Elizabeth Waugh

Elizabeth Waugh is an 18 year old female from Washington, D.C., U.S.A. who volunteered from September 28th, 2013- December 22nd, 2013 with Volunteer Programs Bali. Elizabeth is a student currently taking a gap year, and loves photography, writing, and working with children.

What inspired you to volunteer with Volunteer Programs Bali?

Playing a hand clapping memory game in Ubud

Elizabeth: I was originally meant to volunteer with another program in Bali, and had even been accepted and bought my plane tickets.

However, upon further inspection I discovered that there were many questions they simply wouldn’t answer and that they wouldn’t give me the support and materials needed to acquire the right visa.

I then found VP Bali, and their complete transparency rang true, and they gave volunteers the materials needed for the correct visa.

Tell us about one person that you met.

Elizabeth: At Program by the Sea I worked with a young man named Ketut. He was the founder and director of the yayasan (youth foundation). It started as a tiny establishment with only he and his sister teaching, and a few years later it has grown incredibly.

He has built classrooms, a school temple, a guest house for a growing number of volunteer teachers, and most recently a brand new computer room.

When I asked why he had decided to start the yayasan, he told me that years ago he had met a brilliant and smart young man who desperately wanted and deserved to continue his education, but could no longer afford it.

This inspired Ketut to help this young man and other deserving students in his community, which is one of the poorest in Bali. Ketut now has over 100 students with over half of them sponsored, and he works feverishly to sponsor those who have yet to procure one.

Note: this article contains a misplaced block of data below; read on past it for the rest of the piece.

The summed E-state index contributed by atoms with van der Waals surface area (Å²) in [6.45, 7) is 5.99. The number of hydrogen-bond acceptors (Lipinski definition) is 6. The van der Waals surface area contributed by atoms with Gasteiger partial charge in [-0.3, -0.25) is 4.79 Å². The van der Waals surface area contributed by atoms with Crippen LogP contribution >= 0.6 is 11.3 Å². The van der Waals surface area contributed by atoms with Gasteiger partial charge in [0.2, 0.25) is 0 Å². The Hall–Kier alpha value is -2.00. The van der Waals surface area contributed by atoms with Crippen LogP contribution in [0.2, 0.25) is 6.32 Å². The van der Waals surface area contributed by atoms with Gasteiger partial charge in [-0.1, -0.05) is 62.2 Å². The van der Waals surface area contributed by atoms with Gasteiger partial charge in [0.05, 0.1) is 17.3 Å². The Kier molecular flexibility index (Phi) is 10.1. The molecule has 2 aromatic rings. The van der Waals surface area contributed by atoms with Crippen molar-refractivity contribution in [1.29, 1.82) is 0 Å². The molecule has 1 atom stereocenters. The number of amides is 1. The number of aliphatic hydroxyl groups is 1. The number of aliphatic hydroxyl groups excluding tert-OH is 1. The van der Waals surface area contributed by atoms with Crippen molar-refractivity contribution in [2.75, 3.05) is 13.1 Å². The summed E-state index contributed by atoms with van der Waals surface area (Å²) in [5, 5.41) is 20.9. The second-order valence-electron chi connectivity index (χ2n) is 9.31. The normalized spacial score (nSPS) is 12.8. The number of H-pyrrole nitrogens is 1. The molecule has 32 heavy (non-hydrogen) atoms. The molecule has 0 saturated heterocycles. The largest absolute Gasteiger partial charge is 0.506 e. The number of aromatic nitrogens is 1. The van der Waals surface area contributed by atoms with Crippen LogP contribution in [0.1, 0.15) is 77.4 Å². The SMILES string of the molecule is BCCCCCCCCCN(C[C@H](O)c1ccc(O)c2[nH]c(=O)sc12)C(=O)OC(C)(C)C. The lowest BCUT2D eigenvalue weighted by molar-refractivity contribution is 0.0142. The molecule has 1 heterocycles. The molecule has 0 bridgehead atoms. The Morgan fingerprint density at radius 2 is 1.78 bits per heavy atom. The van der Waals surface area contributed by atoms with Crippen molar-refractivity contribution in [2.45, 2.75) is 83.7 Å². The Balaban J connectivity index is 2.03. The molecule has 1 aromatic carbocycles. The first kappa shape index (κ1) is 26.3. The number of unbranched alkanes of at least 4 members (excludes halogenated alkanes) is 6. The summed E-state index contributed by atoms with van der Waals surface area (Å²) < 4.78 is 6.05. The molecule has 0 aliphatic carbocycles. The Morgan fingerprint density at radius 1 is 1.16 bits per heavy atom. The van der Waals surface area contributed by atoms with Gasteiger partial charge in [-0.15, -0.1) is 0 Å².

He is incredibly dedicated to helping underprivileged children and improving his village, and was an inspiring and wonderful person to work with.

What was the best moment of the trip?

Attending a local wedding with fellow volunteers

Elizabeth: It’s literally impossible to give a single answer to this question. What was the best moment? I don’t think I could choose. Was it when I fed a baby elephant? Swimming in the sea with my students? Climbing an active volcano?

Praying in the village temple with my students during one of the most important holidays? Creating life long friends? I did all those things and more, and they are each so great that they feel immeasurable against each other.

If you could go back and do something differently, what would it be?

Elizabeth: I volunteered at two of the three programs, Program Ubud and Program by the Sea. During my last week in Bali I visited the third program, Program WG with my friends who had volunteered there for two months.

The school and organic garden was beautiful and the students were incredibly lively. I wish that I had spent one of my three months volunteering there as well, but ultimately every program is amazing.

Has your worldview changed as a result of your trip?

Fun weekly dinners with fellow Program Ubud volunteers

Elizabeth: I wouldn’t say that my worldview has changed. It’s expanded and left me drooling for more.

I took a gap year with the intention of taking the timeout to try to discern what it was I wanted to do in life.

My time in Bali more than helped me accomplish that. Perhaps it was all the spiritual energy or maybe it was the people I met, but being in Bali I realized what I want to do is continue to work abroad and help people.